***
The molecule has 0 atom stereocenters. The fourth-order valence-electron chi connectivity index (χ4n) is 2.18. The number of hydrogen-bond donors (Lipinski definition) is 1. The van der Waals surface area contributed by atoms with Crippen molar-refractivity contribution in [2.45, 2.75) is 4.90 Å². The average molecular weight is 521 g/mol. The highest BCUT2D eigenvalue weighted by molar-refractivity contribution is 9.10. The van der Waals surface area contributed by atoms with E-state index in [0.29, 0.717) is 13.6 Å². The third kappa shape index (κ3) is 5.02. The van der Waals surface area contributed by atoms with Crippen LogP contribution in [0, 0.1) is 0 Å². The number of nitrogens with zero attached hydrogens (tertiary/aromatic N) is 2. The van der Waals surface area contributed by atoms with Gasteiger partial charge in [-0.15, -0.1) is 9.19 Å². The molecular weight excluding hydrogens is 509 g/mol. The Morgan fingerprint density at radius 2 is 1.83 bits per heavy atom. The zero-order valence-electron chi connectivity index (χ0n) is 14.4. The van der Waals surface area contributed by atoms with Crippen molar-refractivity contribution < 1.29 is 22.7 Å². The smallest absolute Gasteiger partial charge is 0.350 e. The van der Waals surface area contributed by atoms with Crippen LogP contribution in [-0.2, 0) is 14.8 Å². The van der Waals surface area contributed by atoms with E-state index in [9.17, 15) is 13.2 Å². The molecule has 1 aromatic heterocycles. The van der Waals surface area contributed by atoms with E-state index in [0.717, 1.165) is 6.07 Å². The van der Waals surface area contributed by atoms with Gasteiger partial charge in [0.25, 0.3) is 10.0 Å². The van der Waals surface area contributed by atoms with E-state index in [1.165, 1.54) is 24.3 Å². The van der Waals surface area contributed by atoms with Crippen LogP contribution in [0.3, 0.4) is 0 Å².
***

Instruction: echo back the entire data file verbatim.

The molecule has 0 atom stereocenters. The fourth-order valence-electron chi connectivity index (χ4n) is 2.18. The number of hydrogen-bond donors (Lipinski definition) is 1. The van der Waals surface area contributed by atoms with Crippen molar-refractivity contribution in [2.45, 2.75) is 4.90 Å². The average molecular weight is 521 g/mol. The highest BCUT2D eigenvalue weighted by molar-refractivity contribution is 9.10. The van der Waals surface area contributed by atoms with E-state index in [0.29, 0.717) is 13.6 Å². The third kappa shape index (κ3) is 5.02. The van der Waals surface area contributed by atoms with Crippen LogP contribution in [0, 0.1) is 0 Å². The number of nitrogens with zero attached hydrogens (tertiary/aromatic N) is 2. The van der Waals surface area contributed by atoms with Gasteiger partial charge in [-0.15, -0.1) is 9.19 Å². The molecular weight excluding hydrogens is 509 g/mol. The Morgan fingerprint density at radius 2 is 1.83 bits per heavy atom. The zero-order valence-electron chi connectivity index (χ0n) is 14.4. The van der Waals surface area contributed by atoms with Crippen molar-refractivity contribution < 1.29 is 22.7 Å². The smallest absolute Gasteiger partial charge is 0.350 e. The van der Waals surface area contributed by atoms with Crippen LogP contribution in [-0.2, 0) is 14.8 Å². The van der Waals surface area contributed by atoms with E-state index in [9.17, 15) is 13.2 Å². The molecule has 1 aromatic heterocycles. The van der Waals surface area contributed by atoms with E-state index in [0.717, 1.165) is 6.07 Å². The van der Waals surface area contributed by atoms with Gasteiger partial charge in [0.25, 0.3) is 10.0 Å². The van der Waals surface area contributed by atoms with E-state index in [1.165, 1.54) is 24.3 Å². The van der Waals surface area contributed by atoms with Crippen LogP contribution in [0.3, 0.4) is 0 Å².